Initially, the service call logical processor either determines from the SCLP command code or is notified by another hardware function that a stop of the central processor is required, STEP 70 "A CP STOP IS REQUIRED." Subsequently, a signal is sent from the service call logical processor to the microcode of the logical partitioning (LPAR) mode hypervisor notifying the microcode of the stop, STEP 71 "SEND SIGNAL TO THE LPAR MICROCODE." (LPAR microcode functions are described in detail in International Business Machines' Enterprise System 3090/Enterprise System 9000 Processor Resource Systems Manager Planning Guide, Pub. No. GA22-7123-07, which is hereby incorporated by reference.) In one embodiment, the signal is sent via the service call logical processor event mechanism, described above.

When the LPAR microcode receives the signal indicating that the central processor is to be stopped, STEP 72 "RECEIVE CP STOP SIGNAL," the LPAR microcode broadcasts the signal to each of the operating systems in all of the logical partitions of the data processing system, STEP 74 "BROADCAST THE CP STOP SIGNAL TO LOGICAL PARTITIONS." Once again, this broadcast is sent via the service call logical processor event mechanism and includes the start time of the central processor stop as well as the projected duration of the stop. The operating systems running in the logical partitions receive the central processor stop signal, STEP 76 "RECEIVE CP STOP SIGNAL" and start preparing for the stop of the central processor, STEP 78 "PREPARE FOR STOP."

The service call logical processor function responsible for handling the central processor stop notification waits until the specified start time of the central processor stop has been reached, STEP 80 "WAIT FOR SPECIFIED TIME PERIOD" and then, performs the stop, STEP 82 "STOP CP." In the meantime, the operating systems (i.e., the functions of those operating systems responsible for handling the central processor stop notification) affected by the central processor stop wait for the specified central processor stop time period to elapse or for a central processor start signal, STEP 84 "WAIT FOR SPECIFIED CP STOP TIME PERIOD (OR FOR START SIGNAL)."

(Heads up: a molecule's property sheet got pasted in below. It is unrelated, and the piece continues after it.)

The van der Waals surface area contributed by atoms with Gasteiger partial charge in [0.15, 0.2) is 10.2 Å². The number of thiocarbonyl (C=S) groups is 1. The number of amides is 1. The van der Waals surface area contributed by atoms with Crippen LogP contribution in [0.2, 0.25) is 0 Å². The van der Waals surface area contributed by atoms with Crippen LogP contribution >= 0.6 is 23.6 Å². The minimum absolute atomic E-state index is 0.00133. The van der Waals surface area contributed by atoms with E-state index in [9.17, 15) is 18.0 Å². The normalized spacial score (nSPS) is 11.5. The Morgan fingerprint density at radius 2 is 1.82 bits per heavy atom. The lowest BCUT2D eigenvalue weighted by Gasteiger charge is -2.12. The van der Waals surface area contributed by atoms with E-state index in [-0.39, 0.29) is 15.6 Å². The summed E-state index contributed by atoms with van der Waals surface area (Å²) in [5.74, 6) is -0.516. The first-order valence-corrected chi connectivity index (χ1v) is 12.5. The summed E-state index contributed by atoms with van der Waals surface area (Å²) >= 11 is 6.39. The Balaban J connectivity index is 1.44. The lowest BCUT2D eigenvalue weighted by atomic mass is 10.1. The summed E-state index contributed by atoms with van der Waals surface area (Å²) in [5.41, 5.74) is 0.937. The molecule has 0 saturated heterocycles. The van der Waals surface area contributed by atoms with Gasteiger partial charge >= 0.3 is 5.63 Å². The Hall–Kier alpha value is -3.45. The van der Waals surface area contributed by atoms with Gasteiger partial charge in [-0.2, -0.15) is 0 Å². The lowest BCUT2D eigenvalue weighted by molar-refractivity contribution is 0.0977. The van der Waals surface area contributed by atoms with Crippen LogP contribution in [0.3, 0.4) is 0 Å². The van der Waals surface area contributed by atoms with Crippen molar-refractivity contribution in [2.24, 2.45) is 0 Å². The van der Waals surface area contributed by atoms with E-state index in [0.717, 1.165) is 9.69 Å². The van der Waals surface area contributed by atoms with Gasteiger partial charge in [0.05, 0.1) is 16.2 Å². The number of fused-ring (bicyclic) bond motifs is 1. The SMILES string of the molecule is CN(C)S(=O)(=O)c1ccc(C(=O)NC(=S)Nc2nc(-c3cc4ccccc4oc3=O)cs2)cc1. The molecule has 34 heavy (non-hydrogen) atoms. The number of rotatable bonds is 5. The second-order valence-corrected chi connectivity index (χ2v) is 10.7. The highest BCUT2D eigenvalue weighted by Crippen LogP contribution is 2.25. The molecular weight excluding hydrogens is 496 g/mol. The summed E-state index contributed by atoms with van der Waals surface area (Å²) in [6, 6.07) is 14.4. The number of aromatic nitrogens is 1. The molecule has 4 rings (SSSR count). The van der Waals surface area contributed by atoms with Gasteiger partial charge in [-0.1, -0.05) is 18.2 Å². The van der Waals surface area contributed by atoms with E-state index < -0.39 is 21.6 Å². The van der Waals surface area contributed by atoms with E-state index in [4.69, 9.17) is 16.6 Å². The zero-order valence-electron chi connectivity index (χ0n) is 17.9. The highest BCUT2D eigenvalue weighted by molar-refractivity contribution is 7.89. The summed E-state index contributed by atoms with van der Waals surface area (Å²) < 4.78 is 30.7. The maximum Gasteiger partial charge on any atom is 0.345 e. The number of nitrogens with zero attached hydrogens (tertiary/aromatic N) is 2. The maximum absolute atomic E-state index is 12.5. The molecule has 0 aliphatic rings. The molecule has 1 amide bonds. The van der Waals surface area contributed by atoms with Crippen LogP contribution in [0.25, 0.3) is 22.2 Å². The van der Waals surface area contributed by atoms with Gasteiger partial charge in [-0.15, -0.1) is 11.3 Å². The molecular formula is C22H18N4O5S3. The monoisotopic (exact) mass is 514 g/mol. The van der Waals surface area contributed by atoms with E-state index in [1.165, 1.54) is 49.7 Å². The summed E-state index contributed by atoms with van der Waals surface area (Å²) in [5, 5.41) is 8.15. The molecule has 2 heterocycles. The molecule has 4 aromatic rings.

Subsequent to performing the central processor stop, the service call logical processor performs the process requiring the stop of one or more of the central processors, STEP 86 "PERFORM PROCESS REQUIRING CP STOP." Thereafter, every stopped central processor is started, STEP 88 "START CP" and a signal is sent from the service call logical processor to the LPAR microcode via the service call logical processor event mechanism, STEP 90 "SEND SIGNAL TO THE LPAR MICROCODE." The LPAR microcode receives the start signal, STEP 92 "RECEIVE CP START SIGNAL" and broadcasts it to each of the logical partitions, STEP 94 "BROADCAST CP START SIGNAL TO LOGICAL PARTITIONS." The operating systems residing in the logical partitions receive the central processor start signal, STEP 96 "RECEIVE CP START SIGNAL" and restore system functions, STEP 98 "RESTORE SYSTEM FUNCTIONS." If, however, the operating systems did not receive the start signal by the time allotted for the stop, the operating systems would continue to restore system functions to a normal operating state.

In one further embodiment, the operating systems send an acknowledgment/permission to the hardware, indicating whether the central processor or processors may be stopped. One example of the logic associated with the acknowledgment portion of the controlling technique of the present invention is described in detail with reference to FIG. 9.

Once again, when the service call logical processor determines or is notified that a stop of one or more central processors is required, STEP 100 "A CP STOP IS REQUIRED," the service call logical processor sends a signal to the LPAR microcode via the service call logical processor event mechanism, STEP 102 "SEND SIGNAL TO THE LPAR MICROCODE." The LPAR microcode receives the signal, STEP 104 "RECEIVE CP STOP SIGNAL" and broadcasts it to the logical partitions, STEP 106 "BROADCAST THE CP STOP SIGNAL TO LOGICAL PARTITIONS." In the meantime, the service call logical processor function responsible for handling the central processor stop notification waits for the specified time period, while expecting permission to proceed, STEP 107.